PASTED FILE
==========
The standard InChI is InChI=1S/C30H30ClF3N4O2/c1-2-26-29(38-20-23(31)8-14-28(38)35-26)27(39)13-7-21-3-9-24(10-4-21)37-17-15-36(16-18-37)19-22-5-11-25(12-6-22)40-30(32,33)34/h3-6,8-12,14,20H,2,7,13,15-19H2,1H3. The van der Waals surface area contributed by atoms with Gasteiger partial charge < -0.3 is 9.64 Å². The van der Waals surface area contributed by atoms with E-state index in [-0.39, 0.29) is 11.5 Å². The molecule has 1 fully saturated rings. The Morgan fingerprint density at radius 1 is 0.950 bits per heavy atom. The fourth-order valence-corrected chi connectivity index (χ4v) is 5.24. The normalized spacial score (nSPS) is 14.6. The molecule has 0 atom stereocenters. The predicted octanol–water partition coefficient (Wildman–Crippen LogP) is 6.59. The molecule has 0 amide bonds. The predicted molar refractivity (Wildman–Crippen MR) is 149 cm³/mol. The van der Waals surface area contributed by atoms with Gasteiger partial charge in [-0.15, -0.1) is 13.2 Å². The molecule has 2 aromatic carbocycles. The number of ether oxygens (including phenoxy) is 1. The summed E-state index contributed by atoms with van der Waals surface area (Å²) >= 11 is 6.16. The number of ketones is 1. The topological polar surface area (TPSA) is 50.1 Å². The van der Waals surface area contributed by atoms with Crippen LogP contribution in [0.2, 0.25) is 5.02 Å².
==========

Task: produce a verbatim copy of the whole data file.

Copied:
The standard InChI is InChI=1S/C30H30ClF3N4O2/c1-2-26-29(38-20-23(31)8-14-28(38)35-26)27(39)13-7-21-3-9-24(10-4-21)37-17-15-36(16-18-37)19-22-5-11-25(12-6-22)40-30(32,33)34/h3-6,8-12,14,20H,2,7,13,15-19H2,1H3. The van der Waals surface area contributed by atoms with Gasteiger partial charge < -0.3 is 9.64 Å². The van der Waals surface area contributed by atoms with E-state index in [-0.39, 0.29) is 11.5 Å². The molecule has 1 fully saturated rings. The Morgan fingerprint density at radius 1 is 0.950 bits per heavy atom. The fourth-order valence-corrected chi connectivity index (χ4v) is 5.24. The normalized spacial score (nSPS) is 14.6. The molecule has 0 atom stereocenters. The predicted octanol–water partition coefficient (Wildman–Crippen LogP) is 6.59. The molecule has 0 amide bonds. The predicted molar refractivity (Wildman–Crippen MR) is 149 cm³/mol. The van der Waals surface area contributed by atoms with Gasteiger partial charge in [-0.15, -0.1) is 13.2 Å². The molecule has 2 aromatic carbocycles. The number of ether oxygens (including phenoxy) is 1. The summed E-state index contributed by atoms with van der Waals surface area (Å²) >= 11 is 6.16. The number of ketones is 1. The topological polar surface area (TPSA) is 50.1 Å². The van der Waals surface area contributed by atoms with Crippen LogP contribution in [0.2, 0.25) is 5.02 Å².